Theater J’s Strong Body Awareness

Fall season means children return to school, football starts in college and the NFL, and the theater season begins anew. This year’s off to a great start with Annie Baker’s comedy Body Awareness. Washington, DC theater goers saw her play,  Circle Mirror Transformation, at Studio Theater in the fall of 2010. Body Awareness was written a few years before Baker’s hit, Circle Mirror, but held my interest much more than the latter.

It’s Body Awareness Week at Shirley College, and the non-traditional Vermont family members Phyllis, Joyce and their possibly autistic son Jared are rocked by a visiting photographer and his ‘male gaze.’  I’d heard about the play through the Jewish Community Center’s Gay Lesbian group, GLOE. They liked that the play simply featured a lesbian couple without making it the center of the action. It’s true that the couple is respected and not made a central part of the story.

What makes the play so strong is that the dialogue is crisp and believable and the performances of all the actors are very natural. In addition, the play allows its characters to grow and for audience members to come to understand them and even like them.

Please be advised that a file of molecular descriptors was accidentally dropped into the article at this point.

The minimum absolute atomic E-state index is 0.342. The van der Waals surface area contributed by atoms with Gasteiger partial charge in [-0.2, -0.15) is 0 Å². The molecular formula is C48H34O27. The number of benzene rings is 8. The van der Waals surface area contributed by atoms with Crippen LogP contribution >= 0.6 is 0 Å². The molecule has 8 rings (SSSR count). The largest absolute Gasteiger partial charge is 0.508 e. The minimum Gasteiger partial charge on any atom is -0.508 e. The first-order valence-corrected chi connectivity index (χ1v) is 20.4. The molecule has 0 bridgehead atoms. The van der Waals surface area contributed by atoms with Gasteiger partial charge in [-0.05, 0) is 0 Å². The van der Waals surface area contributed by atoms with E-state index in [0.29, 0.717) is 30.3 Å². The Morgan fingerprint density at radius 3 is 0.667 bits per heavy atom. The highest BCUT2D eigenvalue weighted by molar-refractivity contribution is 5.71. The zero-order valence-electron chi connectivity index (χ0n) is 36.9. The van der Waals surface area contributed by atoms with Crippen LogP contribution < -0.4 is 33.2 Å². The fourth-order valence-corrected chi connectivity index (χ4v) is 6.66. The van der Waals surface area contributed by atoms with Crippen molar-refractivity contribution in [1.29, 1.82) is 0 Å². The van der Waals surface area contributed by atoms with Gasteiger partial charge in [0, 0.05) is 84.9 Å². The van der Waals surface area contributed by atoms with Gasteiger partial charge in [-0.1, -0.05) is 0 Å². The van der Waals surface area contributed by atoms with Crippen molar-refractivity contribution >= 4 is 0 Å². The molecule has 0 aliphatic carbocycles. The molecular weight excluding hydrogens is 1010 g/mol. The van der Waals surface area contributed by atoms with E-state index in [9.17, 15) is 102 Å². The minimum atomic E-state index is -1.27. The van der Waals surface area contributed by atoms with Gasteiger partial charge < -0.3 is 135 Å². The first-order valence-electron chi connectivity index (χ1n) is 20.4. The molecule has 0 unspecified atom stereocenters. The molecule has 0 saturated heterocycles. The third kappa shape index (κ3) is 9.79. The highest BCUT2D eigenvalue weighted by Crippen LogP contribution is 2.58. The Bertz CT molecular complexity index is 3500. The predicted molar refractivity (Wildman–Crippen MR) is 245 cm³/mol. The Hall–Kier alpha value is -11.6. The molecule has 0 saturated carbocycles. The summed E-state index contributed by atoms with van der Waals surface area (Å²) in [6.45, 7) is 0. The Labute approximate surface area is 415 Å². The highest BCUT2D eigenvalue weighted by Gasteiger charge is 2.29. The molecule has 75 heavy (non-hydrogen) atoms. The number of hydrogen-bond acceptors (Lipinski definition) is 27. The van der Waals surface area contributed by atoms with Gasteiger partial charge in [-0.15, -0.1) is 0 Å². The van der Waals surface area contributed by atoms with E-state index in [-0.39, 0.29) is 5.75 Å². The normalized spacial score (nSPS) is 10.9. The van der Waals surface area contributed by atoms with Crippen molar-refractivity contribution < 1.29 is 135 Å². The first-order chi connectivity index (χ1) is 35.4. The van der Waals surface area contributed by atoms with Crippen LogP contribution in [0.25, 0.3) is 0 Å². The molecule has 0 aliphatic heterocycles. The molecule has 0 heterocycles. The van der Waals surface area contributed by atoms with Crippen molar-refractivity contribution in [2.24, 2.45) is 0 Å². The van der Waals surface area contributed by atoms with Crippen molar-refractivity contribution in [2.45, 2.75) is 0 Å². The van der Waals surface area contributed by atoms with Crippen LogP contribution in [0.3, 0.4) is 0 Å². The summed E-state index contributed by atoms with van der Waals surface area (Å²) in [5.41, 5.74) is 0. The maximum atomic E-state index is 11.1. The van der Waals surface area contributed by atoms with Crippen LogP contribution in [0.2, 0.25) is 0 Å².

The play raises questions regarding interpreting truth, when to use logic and when to go with instincts, and how to appreciate others who may be quite different from you. The jibes to PC are accurate but seemed a little too easy sometimes, as the US culture has begun to move away from the PC police era of the late 1980s and 1990s.

The playwright’s interview which appears in the program, noted that she wanted to complicate the things that we think of as “stupid.” One method was to have her least mature character call everything that he didn’t like “stupid,” illuminating that it takes a high degree of maturity to give credence to things that you either do not like or strongly disagree with. The Republicans are testing my patience this week.

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